The First Book
Lifelong Machine Learning
Zhiyuan Chen and Bing Liu
Second Edition - Table of Contents
An Interview in Nature Outlook, July 20, 2022.
Liu's research page on Lifelong and Continual Learning.
Synthesis Lectures on Artificial Intelligence and Machine Learning, Morgan & Claypool Publishers, August, 2018
Lifelong Machine Learning or Lifelong Learning (LL) is an advanced machine learning (ML) paradigm that learns continuously, accumulates the knowledge learned in the past, and uses/adapts it to help future learning and problem solving. In the process, the learner becomes more and more knowledgeable and better and better at learning. This continuous learning ability is one of the hallmarks of human intelligence. However, the current dominant ML paradigm learns in isolation: given a training dataset, it runs a ML algorithm only on the dataset to produce a model. It makes no attempt to retain the learned knowledge and use it in subsequent learning. Although this isolated ML paradigm, primarily based on data-driven optimization, has been very successful, it requires a large number of training examples, and is only suitable for well-defined and narrow tasks in closed environments. In contrast, we humans learn effectively with a few examples and in the dynamic and open world or environment in a self-supervised manner because our learning is also very much knowledge-driven: the knowledge learned in the past helps us learn new things with little data or effort and adapt to new/unseen situations. This self-suprevised (or self-aware) learning also enables us to learn on the job in the interaction with others and with the real-world environment with no external supervision. LL aims to achieve all these capabilities. Applications such as chatbots, s elf-driving cars, or any AI systems that interact with humans/physical environments are calling for these capabilities because they need to cope with their dynamic and open environments which leave them with no choice but to continuously learn new things in order to function well. Without the LL ability, an AI system cannot be considered truly intelligent, i.e., LL is necessary for intelligence or AGI (artificial general intelligence). (See our work in my Lifelong Learning research page).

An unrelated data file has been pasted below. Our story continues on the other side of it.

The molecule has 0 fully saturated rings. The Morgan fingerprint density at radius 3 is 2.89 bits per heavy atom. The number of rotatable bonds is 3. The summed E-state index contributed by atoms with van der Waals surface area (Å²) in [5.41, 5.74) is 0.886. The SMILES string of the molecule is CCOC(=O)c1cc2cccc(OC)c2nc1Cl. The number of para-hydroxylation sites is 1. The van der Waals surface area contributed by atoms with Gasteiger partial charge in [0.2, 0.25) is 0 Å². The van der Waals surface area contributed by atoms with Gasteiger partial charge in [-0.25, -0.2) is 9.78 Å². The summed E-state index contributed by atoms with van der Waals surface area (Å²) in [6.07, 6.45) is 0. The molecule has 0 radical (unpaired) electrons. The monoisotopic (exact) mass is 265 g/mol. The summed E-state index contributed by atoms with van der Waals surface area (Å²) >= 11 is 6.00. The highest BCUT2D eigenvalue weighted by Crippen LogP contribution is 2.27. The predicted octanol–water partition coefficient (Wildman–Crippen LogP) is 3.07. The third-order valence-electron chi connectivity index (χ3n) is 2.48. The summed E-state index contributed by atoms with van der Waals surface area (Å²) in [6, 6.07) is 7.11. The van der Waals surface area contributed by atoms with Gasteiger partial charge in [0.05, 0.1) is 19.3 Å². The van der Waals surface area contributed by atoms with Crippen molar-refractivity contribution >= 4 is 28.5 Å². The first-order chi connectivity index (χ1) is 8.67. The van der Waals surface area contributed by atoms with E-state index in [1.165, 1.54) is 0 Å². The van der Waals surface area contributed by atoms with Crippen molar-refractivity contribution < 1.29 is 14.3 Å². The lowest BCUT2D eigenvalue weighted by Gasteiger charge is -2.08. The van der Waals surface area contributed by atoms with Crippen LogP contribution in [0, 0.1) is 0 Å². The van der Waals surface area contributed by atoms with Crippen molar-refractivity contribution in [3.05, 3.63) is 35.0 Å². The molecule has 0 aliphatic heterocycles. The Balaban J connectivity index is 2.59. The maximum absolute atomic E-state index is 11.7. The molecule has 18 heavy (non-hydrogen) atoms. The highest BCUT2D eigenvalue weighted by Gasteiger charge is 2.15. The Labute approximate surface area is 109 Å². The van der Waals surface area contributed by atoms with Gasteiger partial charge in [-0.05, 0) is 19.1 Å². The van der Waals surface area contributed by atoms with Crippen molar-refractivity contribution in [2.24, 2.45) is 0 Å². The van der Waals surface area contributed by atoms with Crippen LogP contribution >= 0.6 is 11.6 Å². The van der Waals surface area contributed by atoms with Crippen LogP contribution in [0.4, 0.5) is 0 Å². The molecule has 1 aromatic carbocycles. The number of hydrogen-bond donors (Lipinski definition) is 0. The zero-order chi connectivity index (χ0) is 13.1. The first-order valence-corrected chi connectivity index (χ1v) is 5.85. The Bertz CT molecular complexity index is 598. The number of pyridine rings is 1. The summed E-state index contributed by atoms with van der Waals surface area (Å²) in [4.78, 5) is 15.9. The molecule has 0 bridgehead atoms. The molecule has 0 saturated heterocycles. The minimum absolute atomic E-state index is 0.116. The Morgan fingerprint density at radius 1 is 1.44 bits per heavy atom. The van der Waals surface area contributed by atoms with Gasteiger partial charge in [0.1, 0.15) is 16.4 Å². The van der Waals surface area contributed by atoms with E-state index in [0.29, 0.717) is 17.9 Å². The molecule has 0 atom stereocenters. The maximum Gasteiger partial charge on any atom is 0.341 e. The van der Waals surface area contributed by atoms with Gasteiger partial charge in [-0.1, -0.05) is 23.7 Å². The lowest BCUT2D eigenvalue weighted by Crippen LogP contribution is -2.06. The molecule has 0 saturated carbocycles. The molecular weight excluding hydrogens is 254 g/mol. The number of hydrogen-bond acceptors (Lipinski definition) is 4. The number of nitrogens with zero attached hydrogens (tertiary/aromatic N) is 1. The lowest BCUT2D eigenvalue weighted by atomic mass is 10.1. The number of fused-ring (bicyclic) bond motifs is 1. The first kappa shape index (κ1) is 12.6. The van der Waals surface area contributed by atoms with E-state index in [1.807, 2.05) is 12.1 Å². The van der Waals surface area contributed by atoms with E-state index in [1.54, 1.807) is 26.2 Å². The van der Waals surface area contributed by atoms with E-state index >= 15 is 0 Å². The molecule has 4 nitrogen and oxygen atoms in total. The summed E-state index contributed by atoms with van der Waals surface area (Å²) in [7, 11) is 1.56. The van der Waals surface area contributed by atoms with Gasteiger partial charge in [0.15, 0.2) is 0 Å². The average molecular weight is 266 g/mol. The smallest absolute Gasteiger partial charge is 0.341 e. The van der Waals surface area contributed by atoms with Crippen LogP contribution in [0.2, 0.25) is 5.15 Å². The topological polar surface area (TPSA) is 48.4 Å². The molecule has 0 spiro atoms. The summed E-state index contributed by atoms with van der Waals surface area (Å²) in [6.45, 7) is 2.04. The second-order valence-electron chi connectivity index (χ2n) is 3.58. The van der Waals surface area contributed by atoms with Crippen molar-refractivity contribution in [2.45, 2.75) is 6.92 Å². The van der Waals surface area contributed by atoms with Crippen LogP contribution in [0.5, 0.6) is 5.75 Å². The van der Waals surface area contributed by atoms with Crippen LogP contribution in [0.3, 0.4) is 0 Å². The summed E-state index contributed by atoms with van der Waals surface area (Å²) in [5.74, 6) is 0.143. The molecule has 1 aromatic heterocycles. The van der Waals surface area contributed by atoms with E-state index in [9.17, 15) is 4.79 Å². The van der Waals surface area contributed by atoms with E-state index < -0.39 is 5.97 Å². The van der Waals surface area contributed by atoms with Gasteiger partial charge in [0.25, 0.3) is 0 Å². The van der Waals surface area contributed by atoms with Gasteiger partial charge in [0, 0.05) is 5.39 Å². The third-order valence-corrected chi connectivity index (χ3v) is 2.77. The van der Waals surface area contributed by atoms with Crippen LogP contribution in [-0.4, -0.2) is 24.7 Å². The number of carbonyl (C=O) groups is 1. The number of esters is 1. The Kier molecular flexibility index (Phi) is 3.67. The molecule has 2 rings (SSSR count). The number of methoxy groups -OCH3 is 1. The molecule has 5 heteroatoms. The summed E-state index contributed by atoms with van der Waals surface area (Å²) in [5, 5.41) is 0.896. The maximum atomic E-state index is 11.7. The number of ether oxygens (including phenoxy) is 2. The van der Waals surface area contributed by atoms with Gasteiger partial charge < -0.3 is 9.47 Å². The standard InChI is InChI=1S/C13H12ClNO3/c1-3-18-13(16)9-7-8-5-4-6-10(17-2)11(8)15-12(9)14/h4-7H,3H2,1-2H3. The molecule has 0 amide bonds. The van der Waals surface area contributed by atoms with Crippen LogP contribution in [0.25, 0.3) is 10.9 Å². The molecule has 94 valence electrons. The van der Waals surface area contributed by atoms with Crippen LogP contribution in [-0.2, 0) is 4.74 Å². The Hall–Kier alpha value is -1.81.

Main changes to the first edition
Teaching and Learning: This book is suitable for students, researchers, and practitioners interested in machine learning, data mining, and natural language processing. Lecturers can use the book in class. Some resources can be found in my Lifelong Learning research page.
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